Is the microbeads ban only on rinse off products enough to protect our environment?
A report in 2016 by the House of Commons Environmental Audit Committee in the UK showed that up to 100.000 microbeads can enter our water system per shower. Since then a lot has been done to prevent marine pollution through microbeads in the UK. A ban was introduced in January 2018 which restricts companies in England & Scotland from manufacturing rinse-off products such as body scrubs, face washes and toothpaste containing microbeads in order to protect our environment. Since June 2018, the ban has been expanded and companies are now not legally allowed to sell rinse off products containing microbeads anymore. Within Europe, Sweden is taking the lead on this important issue. At the United Nations Oceans Conference in 2017, the Swedish Minister for the Environment Karolina Skog said that Sweden will ban rinse off products containing microplastics from 2020. Finland, France, Iceland, Ireland, Luxemburg and Norway have also joined this initiative. Even the United States has introduced a "Microbeads Free Water Act" in 2015, which is comparable to the UK and Swedish ban.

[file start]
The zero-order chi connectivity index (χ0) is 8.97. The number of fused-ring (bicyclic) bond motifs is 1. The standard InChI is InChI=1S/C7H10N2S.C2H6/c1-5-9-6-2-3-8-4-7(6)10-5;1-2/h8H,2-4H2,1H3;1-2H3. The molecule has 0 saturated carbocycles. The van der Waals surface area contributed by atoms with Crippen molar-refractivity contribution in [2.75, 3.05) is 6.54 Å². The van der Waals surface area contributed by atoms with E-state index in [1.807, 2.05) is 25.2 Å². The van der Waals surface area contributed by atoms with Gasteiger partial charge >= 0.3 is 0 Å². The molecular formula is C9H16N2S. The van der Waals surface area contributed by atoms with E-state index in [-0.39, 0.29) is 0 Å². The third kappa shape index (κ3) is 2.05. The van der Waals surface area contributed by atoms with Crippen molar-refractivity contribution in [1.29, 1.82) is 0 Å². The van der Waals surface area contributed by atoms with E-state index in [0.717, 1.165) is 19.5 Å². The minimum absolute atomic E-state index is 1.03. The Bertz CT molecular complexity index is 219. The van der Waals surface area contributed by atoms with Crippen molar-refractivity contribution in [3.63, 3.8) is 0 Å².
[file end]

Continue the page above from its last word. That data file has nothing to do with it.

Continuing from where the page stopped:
However, is the microbeads ban only on rinse off products enough? One can only hope that soon further actions will take place to completely ban micro plastics from all cosmetic and household products. There are encouraging signs that companies are also taking this issue on board, with 448 brands from 119 different manufacturers having promised not to use micro plastics anymore. Until more companies join this new trend, customers are advised to return products which are already restricted in their countries back to the manufacturers, who are obliged to take them back. Another option is to proactively check whether the products you are using at home are free from microbeads. You can either do this by contacting the companies directly or by checking the following list on http://www.beatthemicrobead.org/. Beatthemicrobeard.org is a website powered by "The Plastic Soup Foundation" and sponsored by the United Nations Environment Programme (UNEP). This website is regularly updated and you can search many different products by country. Lastly, your best option is to look for products with the "Look for the Zero" logo, as these products do not contain any microbeads at all. For more information on microbeads free products please follow this link: http://www.beatthemicrobead.org/look-for-the-zero/.
For more information on the microbeads ban in the UK: https://www.independent.co.uk/life-style/microbeads-ban-toothpaste-scrubs-plastic-pollution-ocean-uk-government-a8405941.html